Much of the argument during the 2012 American presidential campaign has focused on questions of social justice, as anxiety seems to be building over the widening gap between rich and poor.
By contrast, issues concerning intergenerational justice have more or less been ignored, leaving some interesting questions. Does America have a substantial problem with intergenerational justice? And how are the two debates – social justice and intergenerational justice – related?
Part of the same problem?
A recent special report on inequality around the world in The Economist devoted an article to indicating the flaws in America’s welfare state, which made interesting reading to those who are concerned about intergenerational justice.
The authors reached the following conclusion:
“[The American welfare state] is skewed rather than skimpy. America’s government raises revenues inefficiently and redistributes them oddly: too much from young to old, too much in the form of health care, and ever less from rich to poor.”
According to the article, the most regressive feature of America’s tax system is “tax preferences”: substantial exemptions from taxation which fall disproportionately upon, in particular, interest for very large mortgages, the most expensive health insurance packages, and retirement savings, meaning they mostly benefit wealthier people.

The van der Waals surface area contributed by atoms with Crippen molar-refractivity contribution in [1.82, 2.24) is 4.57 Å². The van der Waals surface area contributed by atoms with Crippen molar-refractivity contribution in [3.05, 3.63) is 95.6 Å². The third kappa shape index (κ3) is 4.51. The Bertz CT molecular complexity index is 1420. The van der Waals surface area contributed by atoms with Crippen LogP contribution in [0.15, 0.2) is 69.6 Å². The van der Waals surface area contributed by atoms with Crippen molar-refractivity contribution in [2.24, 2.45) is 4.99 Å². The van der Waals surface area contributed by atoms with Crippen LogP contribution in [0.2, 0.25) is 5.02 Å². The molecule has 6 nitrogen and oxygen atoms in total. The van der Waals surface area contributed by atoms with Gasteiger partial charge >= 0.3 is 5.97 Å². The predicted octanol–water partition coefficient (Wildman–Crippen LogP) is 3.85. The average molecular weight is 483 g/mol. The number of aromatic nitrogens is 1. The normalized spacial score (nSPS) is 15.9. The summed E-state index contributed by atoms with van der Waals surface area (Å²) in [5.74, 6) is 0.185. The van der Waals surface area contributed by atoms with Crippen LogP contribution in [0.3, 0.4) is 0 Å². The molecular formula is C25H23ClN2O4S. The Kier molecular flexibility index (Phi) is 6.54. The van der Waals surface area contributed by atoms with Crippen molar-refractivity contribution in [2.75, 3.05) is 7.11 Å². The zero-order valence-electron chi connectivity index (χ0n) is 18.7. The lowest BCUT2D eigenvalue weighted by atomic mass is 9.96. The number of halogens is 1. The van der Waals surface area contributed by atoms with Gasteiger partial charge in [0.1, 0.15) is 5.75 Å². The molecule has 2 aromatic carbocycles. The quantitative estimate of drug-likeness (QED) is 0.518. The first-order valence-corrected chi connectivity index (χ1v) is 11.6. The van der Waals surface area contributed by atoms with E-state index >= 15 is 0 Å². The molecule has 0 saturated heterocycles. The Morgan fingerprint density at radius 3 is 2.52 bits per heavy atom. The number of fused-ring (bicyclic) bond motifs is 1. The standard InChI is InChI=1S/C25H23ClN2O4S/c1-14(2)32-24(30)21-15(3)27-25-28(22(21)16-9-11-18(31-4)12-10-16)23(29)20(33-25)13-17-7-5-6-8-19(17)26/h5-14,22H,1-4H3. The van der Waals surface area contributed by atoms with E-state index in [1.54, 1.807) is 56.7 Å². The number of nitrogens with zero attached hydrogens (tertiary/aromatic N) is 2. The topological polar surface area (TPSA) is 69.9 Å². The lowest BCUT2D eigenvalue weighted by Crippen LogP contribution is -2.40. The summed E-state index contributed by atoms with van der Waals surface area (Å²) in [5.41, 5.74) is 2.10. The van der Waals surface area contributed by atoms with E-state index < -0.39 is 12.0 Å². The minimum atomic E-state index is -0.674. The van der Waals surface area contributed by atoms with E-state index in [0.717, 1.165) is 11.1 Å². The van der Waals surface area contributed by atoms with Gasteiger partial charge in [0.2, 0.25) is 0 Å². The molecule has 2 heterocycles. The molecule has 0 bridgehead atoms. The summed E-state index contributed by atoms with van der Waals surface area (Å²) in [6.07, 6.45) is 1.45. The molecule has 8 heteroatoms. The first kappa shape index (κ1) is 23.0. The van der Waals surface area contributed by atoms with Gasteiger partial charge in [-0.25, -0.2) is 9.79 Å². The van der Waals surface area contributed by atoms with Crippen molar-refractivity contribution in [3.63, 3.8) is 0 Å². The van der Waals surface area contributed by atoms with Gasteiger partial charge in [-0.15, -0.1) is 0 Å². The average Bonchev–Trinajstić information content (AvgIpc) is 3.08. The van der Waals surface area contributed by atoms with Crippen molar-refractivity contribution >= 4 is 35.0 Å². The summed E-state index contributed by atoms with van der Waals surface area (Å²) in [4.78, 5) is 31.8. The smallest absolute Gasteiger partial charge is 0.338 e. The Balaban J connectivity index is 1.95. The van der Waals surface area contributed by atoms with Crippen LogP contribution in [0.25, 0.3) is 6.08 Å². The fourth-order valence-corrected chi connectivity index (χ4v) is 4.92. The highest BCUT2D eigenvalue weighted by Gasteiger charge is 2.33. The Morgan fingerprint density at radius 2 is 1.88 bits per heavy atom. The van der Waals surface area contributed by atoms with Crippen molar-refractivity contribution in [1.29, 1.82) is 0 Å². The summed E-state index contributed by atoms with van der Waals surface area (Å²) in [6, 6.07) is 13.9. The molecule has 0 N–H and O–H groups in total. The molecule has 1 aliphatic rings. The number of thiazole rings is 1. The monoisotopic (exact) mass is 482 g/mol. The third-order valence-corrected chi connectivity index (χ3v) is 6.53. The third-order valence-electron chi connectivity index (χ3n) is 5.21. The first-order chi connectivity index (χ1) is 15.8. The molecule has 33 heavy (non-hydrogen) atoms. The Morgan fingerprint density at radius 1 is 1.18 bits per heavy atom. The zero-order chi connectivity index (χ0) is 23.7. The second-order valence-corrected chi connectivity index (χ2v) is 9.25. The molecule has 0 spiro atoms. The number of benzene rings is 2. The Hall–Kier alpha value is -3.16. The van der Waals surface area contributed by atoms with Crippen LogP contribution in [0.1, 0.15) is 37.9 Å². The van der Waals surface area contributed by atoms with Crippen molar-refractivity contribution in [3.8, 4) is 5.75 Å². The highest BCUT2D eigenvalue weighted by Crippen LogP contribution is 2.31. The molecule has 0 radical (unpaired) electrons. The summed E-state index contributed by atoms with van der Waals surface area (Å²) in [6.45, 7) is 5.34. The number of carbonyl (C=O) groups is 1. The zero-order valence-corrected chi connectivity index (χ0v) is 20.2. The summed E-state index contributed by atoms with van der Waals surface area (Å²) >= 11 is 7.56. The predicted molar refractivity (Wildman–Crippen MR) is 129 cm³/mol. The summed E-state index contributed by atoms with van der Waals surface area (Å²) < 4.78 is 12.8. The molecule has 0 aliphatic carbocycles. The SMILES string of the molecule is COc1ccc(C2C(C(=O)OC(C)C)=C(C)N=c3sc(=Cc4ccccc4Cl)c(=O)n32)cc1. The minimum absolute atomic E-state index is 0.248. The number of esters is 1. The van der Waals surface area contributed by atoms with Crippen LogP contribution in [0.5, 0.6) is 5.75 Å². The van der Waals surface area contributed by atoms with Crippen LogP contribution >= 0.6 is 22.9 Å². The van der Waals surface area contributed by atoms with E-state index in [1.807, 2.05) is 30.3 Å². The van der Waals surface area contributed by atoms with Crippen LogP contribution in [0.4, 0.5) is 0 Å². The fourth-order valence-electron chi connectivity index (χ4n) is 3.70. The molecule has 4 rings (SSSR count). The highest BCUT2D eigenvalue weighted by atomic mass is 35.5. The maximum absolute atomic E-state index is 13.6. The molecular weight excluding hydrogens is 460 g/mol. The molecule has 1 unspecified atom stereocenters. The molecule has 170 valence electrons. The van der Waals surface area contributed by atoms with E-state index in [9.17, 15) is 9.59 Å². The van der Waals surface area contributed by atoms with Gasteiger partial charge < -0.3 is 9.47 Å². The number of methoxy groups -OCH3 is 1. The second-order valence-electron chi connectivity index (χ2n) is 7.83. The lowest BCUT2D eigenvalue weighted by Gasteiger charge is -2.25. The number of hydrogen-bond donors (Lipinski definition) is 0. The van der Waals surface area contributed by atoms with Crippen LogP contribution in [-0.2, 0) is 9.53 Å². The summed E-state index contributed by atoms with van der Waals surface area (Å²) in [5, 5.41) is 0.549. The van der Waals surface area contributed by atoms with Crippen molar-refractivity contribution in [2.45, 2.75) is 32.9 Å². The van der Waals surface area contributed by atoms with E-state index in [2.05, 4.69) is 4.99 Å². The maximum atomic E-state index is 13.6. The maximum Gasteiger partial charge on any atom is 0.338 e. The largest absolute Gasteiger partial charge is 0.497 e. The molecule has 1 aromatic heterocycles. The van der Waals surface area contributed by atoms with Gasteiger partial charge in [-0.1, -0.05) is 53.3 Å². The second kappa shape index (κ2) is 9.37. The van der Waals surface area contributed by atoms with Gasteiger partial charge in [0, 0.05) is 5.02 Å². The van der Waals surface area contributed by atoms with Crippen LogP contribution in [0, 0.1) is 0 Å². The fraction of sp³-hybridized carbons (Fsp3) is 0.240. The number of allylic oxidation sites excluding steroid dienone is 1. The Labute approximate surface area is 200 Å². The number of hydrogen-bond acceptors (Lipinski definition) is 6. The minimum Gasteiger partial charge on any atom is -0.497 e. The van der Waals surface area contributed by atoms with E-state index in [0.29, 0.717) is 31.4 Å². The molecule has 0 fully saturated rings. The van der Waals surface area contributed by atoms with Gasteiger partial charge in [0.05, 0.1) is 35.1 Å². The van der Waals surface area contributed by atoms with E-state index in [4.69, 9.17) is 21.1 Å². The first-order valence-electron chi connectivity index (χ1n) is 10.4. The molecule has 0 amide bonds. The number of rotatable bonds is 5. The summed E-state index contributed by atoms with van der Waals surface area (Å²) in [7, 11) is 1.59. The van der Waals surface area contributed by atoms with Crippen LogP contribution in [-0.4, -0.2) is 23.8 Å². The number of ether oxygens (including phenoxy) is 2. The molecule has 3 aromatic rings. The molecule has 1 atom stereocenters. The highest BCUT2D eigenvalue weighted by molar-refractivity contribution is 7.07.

In total, these tax preferences create a subsidy worth around $1.3 trillion (8% of GDP), over 60% of which goes to the wealthiest fifth of Americans, compared to less than 3% for people in the bottom income quintile. As older people are more likely to own these things, the financial transfer also works its way up the age profile of the population, making it regressive in intergenerational terms as well.
The American welfare state is also unusual compared to other rich countries because a much larger proportion of its spending goes on healthcare rather than cash transfers such as unemployment benefits. According to the Center on Budget and Policy Priorities, over half of all America’s spending on entitlements goes to the elderly, largely because they consume most of the 40% which goes on healthcare.
The fact that wealthier people tend to enjoy longer life expectancies means that this is also a social justice issue: the same piece of research shows that only around 30% of the money America spends on its welfare state aids the poorest fifth of the population, partly because so much of this spending is aimed towards retired people.
Although America doesn’t have a centralised healthcare system like the NHS, older people are provided with most of their healthcare benefits through a system called Medicare, which is effectively a subsidised health insurance scheme, paid for through a hypothecated tax on all wages, currently 2.9%.
How this works in practice is hugely complicated – but the problem which has people worried is how the costs of paying for Medicare could spiral as the population ages. Then there’s the phased introduction of the Patient Protection and Affordable Care Act (dubbed “Obamacare”), which, if upheld, could make things even more complicated over the next decade.